Chairs: Henric Benesch & Annelies Vaneycken (HDK – Academy of Design and Crafts, University of Gothenburg)
This session aims to explore and problematise play as a methodological framework for involving children and young adults in participatory design projects, opening up new and critical perspectives on contemporary issues in/on public space.
Since the Situationist International, and their practice of “play” as a mode for artistic urban exploration, play and various game forms have become common components in contemporary participative design processes – and not only those involving children and young adults. This “playification” and “game-ification” of urban development processes require critical evaluation. Following Huizinga’s description of play as an activity that exists only for its own sake, “no material interest, and no profit can be gained by it” (Huizinga, 2014), working with play within the goal-oriented framework of participatory design is a contradiction in terms.
Seeing play as a continuum between rule-bound “ludus” and spontaneous, uncontrolled “paidia” (Caillois, 2001) may help us to unpack the ambiguous values of participatory design processes based on the notion of play. How can both tendencies – the structured and the unstructured, the controlling and de-controlling – work together and inform design processes? What are the consequences of participatory design processes that unilaterally control and if so what type of “play” can take place? Are young participants genuinely participating or are they rather lured by playful strategies in undergoing a predefined path that only affirms established values and entrenched power structures? How much de-controlling do we need to disrupt conventions and enable agonistic spaces (Mouffe, 2007) which enable multiple, critical and disruptive interpretations and voices? And more specifically, what circumstances empower children and young adults to apply their “expertise” in play to the production and development of public space?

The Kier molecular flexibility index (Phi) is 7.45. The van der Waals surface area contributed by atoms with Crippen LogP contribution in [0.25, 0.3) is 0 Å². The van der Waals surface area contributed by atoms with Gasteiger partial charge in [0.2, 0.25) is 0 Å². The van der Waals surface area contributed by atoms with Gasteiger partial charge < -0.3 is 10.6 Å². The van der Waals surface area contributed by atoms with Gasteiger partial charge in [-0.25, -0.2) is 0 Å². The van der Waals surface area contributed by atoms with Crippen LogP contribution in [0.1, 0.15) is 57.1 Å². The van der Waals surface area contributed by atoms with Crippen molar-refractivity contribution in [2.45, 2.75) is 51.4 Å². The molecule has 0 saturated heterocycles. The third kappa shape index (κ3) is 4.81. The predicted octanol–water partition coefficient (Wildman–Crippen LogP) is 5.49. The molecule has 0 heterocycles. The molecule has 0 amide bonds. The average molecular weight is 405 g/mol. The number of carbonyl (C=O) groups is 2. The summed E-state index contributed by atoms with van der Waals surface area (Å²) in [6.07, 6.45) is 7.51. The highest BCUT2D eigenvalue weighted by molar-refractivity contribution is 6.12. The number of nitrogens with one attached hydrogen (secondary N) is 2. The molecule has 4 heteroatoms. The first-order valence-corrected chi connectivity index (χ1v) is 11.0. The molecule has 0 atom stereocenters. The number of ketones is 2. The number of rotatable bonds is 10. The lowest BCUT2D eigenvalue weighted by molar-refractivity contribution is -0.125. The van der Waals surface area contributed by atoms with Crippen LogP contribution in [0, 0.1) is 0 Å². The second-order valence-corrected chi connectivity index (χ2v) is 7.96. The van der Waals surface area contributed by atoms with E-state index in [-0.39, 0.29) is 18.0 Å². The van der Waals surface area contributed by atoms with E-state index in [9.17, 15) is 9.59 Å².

We are interested in a wide range of proposals that include but are not limited to the following themes:
– Play as a generative and even transformative process (ambiguity, disruptive, non-consensual, structured and un-structured,etc.)
– Issues of power in the context of play, children and public space (role of institutions/designers/parents, agency, instrumentalization of play, etc.)
– The performativity of play in the context of children and public space
– Play as situated and temporal activity
– Ethical concerns when working with children, e.g. intersectional aspects